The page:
]. However, when agriculture focuses on meeting global demands, often times, it neglects food-related local needs [21
The agricultural revolution along with demographic shifts not only changed production in pursuit of food security but also contributed to reshaping consumer behavior and health outcomes. The rationale under the Green Revolution was to reduce hunger and malnutrition by expanding the capacity to produce nutritious foods at lower prices (crop efficiency) and make it accessible to populations that, due to geographic, climate, or socioeconomic conditions, did not have guaranteed access (price reduction) [9
]. Therefore, since the 1960s, the reduction of hunger and stunning in developing nations was achieved through improved productivity of agriculture [23
]. However, with the agricultural revolution and increased urbanization demanding easy and affordable access to foods, dietary patterns of consumption also shifted towards foods that are highly rich in vegetable oils, sugars, and animal products, leading to multiple forms of malnutrition observed through high levels of overweight, obesity, and diet-related non-communicable diseases (e.g., diabetes and cardiovascular disease) [26
]. This critical change in the way that humankind produces, distributes, and consumes food has important implications for governance, economics, culture, and ecological systems. Although industrialized agriculture has achieved outcomes in terms of improving agricultural productivity and reducing hunger, the overall success of technological change is complicated when examining local institutional capacity for the adoption of such knowledge to achieve sustainable and fair practices which ensure food citizenship.
2.1.2. Community-Based Approaches
Increased awareness about the externalities that industrialized food systems had produced led to changes in conceptions of food security. This shift expands the focus from achieving forms of food security that reduce hunger and undernourishment (individual access) to include implementing sustainable mechanisms of producing foods (long-term availability) that are nutritious and balanced (population health) and can engage citizens in their community processes (food governance) [2
]. In the 1970s and 1980s, advocates began to delineate the features of alternative food systems, criticizing the industrial model for its negative environmental consequences as well as the depersonalization of processes around food and the detachment of consumers from the production sources, which led to different forms of malnutrition [27
]. As a reaction to the negative externalities of the industrialized food production, this movement advocated for empowering communities at the local scale [30
]. This movement, led by practitioners, advocates, and scholars, considers that in contrast to the globalist trend that the industrialized model became, the solution to create inclusive, sustainable, and resilient food systems lies in the local, community-level approach to food.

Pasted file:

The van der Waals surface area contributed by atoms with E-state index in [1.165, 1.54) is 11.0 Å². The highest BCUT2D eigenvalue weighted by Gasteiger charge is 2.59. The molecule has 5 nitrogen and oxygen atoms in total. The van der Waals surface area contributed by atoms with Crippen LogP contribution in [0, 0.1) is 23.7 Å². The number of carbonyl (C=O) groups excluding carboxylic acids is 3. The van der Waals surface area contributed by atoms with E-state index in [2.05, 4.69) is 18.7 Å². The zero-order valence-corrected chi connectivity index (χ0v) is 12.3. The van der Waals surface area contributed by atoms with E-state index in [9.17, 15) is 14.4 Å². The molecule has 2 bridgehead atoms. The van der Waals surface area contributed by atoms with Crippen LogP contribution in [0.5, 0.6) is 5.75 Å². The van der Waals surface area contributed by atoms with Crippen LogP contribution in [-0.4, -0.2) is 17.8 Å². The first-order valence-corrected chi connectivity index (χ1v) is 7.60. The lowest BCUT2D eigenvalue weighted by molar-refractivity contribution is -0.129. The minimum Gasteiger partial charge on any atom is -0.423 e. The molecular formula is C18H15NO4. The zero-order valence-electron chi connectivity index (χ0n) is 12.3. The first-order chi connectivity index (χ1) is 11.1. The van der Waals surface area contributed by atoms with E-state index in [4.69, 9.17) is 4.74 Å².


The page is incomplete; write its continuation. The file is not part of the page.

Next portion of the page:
Alternative models suggest that local food systems can address the negative externalities of industrialized systems, such as environmental pollution, malnutrition, and detachment from food-related processes. These types of food systems incorporate practices such as sourcing foods from environmentally sustainable local places, engagement with consumers that acknowledge the importance of healthy foods and balanced diets, and active citizens that consider food to be a political aspect of collective life [33
2.2. Theoretical Lens: Governance and Sustainability
While both forms of food systems seek to ensure access to nutritious foods, they differ in their understanding of what nutritious means, how to produce foods in a sustainable manner, and what citizen engagement means in a food system. In this regard, community-based aspirational models are better suited to seeking more comprehensive forms of food security. The underlying assumption of these models is that food is one of the foundations of social human life and therefore has a community aspect and a political character. According to Gómez-Benito & Lozano [5
], under this theoretical framework, “food citizenship would be an extension of the concept of general citizenship to the sphere of food” ([5
] p. 137), where active participation is a necessary condition to determine autonomous individual actions and behaviors in food choices and to develop the necessary capacities to affect food-related policymaking. Looking at a food system through the lens of food citizenship may not necessarily mean consensus around the articulation of the system; it does mean that normative foundations function to determine the direction of action. However, it is important to acknowledge that in the praxis of food citizenship, individual and collective agents are bounded by specific context factors that hinder the capacity for full engagement in the food system. In this case, systems determine structural settings (governance) to promote sustainable practices that fall under the food citizenship model.
Food citizenship is often understood in terms of political participation and governance models. Governance in this sense can best be described as the structures which influence the system of food production, distribution, and/or consumption. Under community-based models, governance structures may manifest themselves informally as grassroots organizations, volunteer/non-profit management, or promotional entities which self-organize to contribute to the food system. In contrast, classical interpretations of governance structures would be most appropriately understood as formal political/government actors which utilize the rule of law to influence the food system; as such, a model of hierarchical governance aligns best with the industrialized food system [37